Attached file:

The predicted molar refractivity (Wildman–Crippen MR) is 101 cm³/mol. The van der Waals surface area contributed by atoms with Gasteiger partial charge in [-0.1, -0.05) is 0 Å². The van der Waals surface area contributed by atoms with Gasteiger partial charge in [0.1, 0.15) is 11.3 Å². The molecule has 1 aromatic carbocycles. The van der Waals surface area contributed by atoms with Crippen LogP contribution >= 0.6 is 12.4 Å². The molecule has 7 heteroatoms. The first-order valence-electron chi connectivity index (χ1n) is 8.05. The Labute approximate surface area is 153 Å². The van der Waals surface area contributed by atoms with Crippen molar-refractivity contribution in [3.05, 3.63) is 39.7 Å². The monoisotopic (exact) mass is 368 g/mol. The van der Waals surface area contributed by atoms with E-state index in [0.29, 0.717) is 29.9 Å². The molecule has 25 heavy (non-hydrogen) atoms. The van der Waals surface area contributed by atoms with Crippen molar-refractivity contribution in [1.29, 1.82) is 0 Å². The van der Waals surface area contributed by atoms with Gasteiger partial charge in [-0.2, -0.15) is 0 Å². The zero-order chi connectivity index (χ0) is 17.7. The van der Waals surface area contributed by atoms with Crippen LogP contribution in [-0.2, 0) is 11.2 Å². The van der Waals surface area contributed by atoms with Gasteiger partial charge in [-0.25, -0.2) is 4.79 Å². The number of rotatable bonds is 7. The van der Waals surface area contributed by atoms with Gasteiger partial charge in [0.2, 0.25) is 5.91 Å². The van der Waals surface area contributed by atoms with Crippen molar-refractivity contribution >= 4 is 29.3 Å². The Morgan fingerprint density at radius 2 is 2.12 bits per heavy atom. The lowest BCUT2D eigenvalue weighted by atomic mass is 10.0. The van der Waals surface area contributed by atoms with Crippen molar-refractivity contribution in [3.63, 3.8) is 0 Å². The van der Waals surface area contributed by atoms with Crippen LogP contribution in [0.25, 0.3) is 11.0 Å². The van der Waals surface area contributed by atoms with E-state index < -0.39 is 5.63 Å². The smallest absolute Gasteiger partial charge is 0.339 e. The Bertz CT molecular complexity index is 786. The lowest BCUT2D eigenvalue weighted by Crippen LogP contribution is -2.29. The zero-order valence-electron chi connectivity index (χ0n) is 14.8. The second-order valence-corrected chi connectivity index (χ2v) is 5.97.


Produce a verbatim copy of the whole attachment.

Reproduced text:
The predicted molar refractivity (Wildman–Crippen MR) is 101 cm³/mol. The van der Waals surface area contributed by atoms with Gasteiger partial charge in [-0.1, -0.05) is 0 Å². The van der Waals surface area contributed by atoms with Gasteiger partial charge in [0.1, 0.15) is 11.3 Å². The molecule has 1 aromatic carbocycles. The van der Waals surface area contributed by atoms with Crippen LogP contribution >= 0.6 is 12.4 Å². The molecule has 7 heteroatoms. The first-order valence-electron chi connectivity index (χ1n) is 8.05. The Labute approximate surface area is 153 Å². The van der Waals surface area contributed by atoms with Crippen molar-refractivity contribution in [3.05, 3.63) is 39.7 Å². The monoisotopic (exact) mass is 368 g/mol. The van der Waals surface area contributed by atoms with E-state index in [0.29, 0.717) is 29.9 Å². The molecule has 25 heavy (non-hydrogen) atoms. The van der Waals surface area contributed by atoms with Crippen molar-refractivity contribution in [1.29, 1.82) is 0 Å². The van der Waals surface area contributed by atoms with Gasteiger partial charge in [-0.2, -0.15) is 0 Å². The zero-order chi connectivity index (χ0) is 17.7. The van der Waals surface area contributed by atoms with Crippen LogP contribution in [-0.2, 0) is 11.2 Å². The van der Waals surface area contributed by atoms with Gasteiger partial charge in [-0.25, -0.2) is 4.79 Å². The number of rotatable bonds is 7. The van der Waals surface area contributed by atoms with Gasteiger partial charge in [0.2, 0.25) is 5.91 Å². The van der Waals surface area contributed by atoms with Crippen molar-refractivity contribution >= 4 is 29.3 Å². The Morgan fingerprint density at radius 2 is 2.12 bits per heavy atom. The lowest BCUT2D eigenvalue weighted by atomic mass is 10.0. The van der Waals surface area contributed by atoms with Crippen molar-refractivity contribution in [3.63, 3.8) is 0 Å². The van der Waals surface area contributed by atoms with Crippen LogP contribution in [0.25, 0.3) is 11.0 Å². The van der Waals surface area contributed by atoms with E-state index < -0.39 is 5.63 Å². The smallest absolute Gasteiger partial charge is 0.339 e. The Bertz CT molecular complexity index is 786. The lowest BCUT2D eigenvalue weighted by Crippen LogP contribution is -2.29. The zero-order valence-electron chi connectivity index (χ0n) is 14.8. The second-order valence-corrected chi connectivity index (χ2v) is 5.97.